Dr Carl Langan-Evans
Dr Carl Langan-Evans is the Programme Leader for the MSc in Strength and Conditioning with the School of Sport and Exercise Sciences, and has gained all his academic qualifications here at LJMU.
He was one of our inaugural sports scholars, alongside the likes of Beth Tweddle and Mike Rimmer, when he started his undergraduate studies here back in 2004 as he was a full-time elite athlete competing in Taekwondo.
He spent four years on the course with two ‘simple’ dreams of becoming a millionaire and going to the Beijing Olympics in 2008. He didn’t make the Olympics (and is yet to become a millionaire) but decided to go into coaching full-time and pursue new endeavours of getting further involved in academia.
His PhD was entitled Making Weight in Combat Sports, and one of his papers has influenced many athletes and their support teams in undertaking better practices in disciplines that require strict weight making.
From Liverpool himself, Carl has connections to the many gyms across Merseyside that specialise in combat sports, like MMA and boxing, which has led him into roles working with high-profile athletes like Molly ‘Meatball’ McCann, Paddy ‘The Baddy’ Pimblett, Liam Smith, Josh Taylor and loads of others.
He is one of the many thousands of homegrown students that choose to stay and study in Liverpool, with LJMU often being the first-choice university of youngsters from the northwest region.
Carl also features in our ‘Humans of LJMU’ series in collaboration with the ‘Humans of Liverpool’ social media account, sharing the stories of the people who make our city, communities and university the vibrant, inclusive place it is in celebration of our bicentenary year.
“I’m in a role now where I get to teach the next generation of sports scientists and coaches, conduct research in an area I’m hugely passionate about and then translate that into performance and practice working with some of the best athletes in the world.”
– Dr Carl Langan-Evans
Carl’s ‘Humans of LJMU’ interview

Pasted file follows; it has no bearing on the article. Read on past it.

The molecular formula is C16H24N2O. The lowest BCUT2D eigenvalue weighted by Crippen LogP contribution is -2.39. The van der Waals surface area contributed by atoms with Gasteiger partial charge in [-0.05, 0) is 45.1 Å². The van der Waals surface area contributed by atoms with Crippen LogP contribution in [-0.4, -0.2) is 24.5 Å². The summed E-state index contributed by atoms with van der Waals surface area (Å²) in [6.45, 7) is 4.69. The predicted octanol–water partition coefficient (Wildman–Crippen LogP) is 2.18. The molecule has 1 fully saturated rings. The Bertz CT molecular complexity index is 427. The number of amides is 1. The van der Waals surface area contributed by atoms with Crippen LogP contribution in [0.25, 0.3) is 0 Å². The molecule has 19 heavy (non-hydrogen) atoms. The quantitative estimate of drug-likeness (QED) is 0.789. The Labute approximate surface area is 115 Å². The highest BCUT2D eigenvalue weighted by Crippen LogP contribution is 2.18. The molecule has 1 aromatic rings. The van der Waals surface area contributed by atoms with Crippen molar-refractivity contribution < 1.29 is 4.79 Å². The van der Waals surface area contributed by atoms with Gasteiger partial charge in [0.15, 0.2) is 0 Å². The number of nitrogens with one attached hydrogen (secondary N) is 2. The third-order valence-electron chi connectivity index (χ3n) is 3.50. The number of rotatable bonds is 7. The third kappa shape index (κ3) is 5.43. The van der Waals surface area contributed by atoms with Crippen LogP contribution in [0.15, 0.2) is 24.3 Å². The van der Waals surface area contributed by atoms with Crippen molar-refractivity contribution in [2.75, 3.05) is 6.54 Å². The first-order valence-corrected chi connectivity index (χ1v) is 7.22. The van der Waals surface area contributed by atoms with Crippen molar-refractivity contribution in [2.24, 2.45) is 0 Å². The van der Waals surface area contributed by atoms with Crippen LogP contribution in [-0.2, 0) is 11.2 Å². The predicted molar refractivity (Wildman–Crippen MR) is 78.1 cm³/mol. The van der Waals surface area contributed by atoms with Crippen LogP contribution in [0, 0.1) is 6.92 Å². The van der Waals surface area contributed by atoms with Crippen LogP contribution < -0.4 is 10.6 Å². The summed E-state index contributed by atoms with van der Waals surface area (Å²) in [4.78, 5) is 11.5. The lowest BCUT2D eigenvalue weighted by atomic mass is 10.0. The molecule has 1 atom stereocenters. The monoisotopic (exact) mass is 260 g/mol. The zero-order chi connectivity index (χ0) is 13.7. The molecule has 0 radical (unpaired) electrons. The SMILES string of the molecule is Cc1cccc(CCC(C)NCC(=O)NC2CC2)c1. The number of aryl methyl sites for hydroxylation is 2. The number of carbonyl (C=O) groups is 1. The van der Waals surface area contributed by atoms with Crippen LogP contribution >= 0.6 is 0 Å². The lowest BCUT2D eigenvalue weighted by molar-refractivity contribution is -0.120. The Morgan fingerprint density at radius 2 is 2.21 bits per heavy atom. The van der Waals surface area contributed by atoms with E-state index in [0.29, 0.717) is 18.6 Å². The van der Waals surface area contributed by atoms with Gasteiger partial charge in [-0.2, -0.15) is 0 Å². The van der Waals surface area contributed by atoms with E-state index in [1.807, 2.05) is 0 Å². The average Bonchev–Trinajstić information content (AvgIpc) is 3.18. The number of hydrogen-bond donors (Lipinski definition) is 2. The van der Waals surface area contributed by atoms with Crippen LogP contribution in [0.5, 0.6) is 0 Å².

“From the age of twelve, I had to lose weight to compete in Taekwondo tournaments. I competed at an elite level, winning gold in the junior Olympics, but as I grew older and matured physically, I struggled to make weight. I was naturally in at an awkward in-between, too big for the 58kg category but too small for 68kg. I had to cut around 12kg when I was in my early twenties, and it was tough.
“Before I got a sport scholarship to study at LJMU, I was cutting weight in dreadful ways. It wasn’t healthy at all. When I came to John Moores, I got a nutritionist, and they improved the way I did it, but it was still a tough endeavour. Unfortunately, I didn’t qualify for the Beijing Olympics in 2008, and after that, I had a choice- to go all in with fighting or commit to coaching (which I had already been doing). I think at that point, I was so fatigued with cutting weight that I’d had enough. It was always in the back of my mind that there’s got to be a better way than this to drop weight safely.
“After that, I did four years with the English Institute of Sport, working with the Olympic programme, and I headed up performance here at LJMU, working with elite Olympic-level athletes, but I was keen on getting more into the academic world. When I studied for my PhD, my work was on making weight in combat sports. We came up with a lot of different studies, and we published a paper nearly 12 years ago that has been used by people as a blueprint ever since, which has made me a research and practitioner leader in that space.
“Alongside my research, I now work with athletes as a sports nutritionist and strength and conditioning coach. Liverpool is a hub for combat sports; that’s part of the reason I got into it myself. I’m really lucky to now work with Molly McCann, Paddy Pimblett, Liam Smith and loads of others. It’s now gone full circle, and I’m helping them make weight safely and effectively. It’s kind of bittersweet, really, it’s great that I’m helping them, but I think, why wasn’t there someone like me around to help me when I was fighting - but it’s great to be able to help others using my own positive and negative experiences.”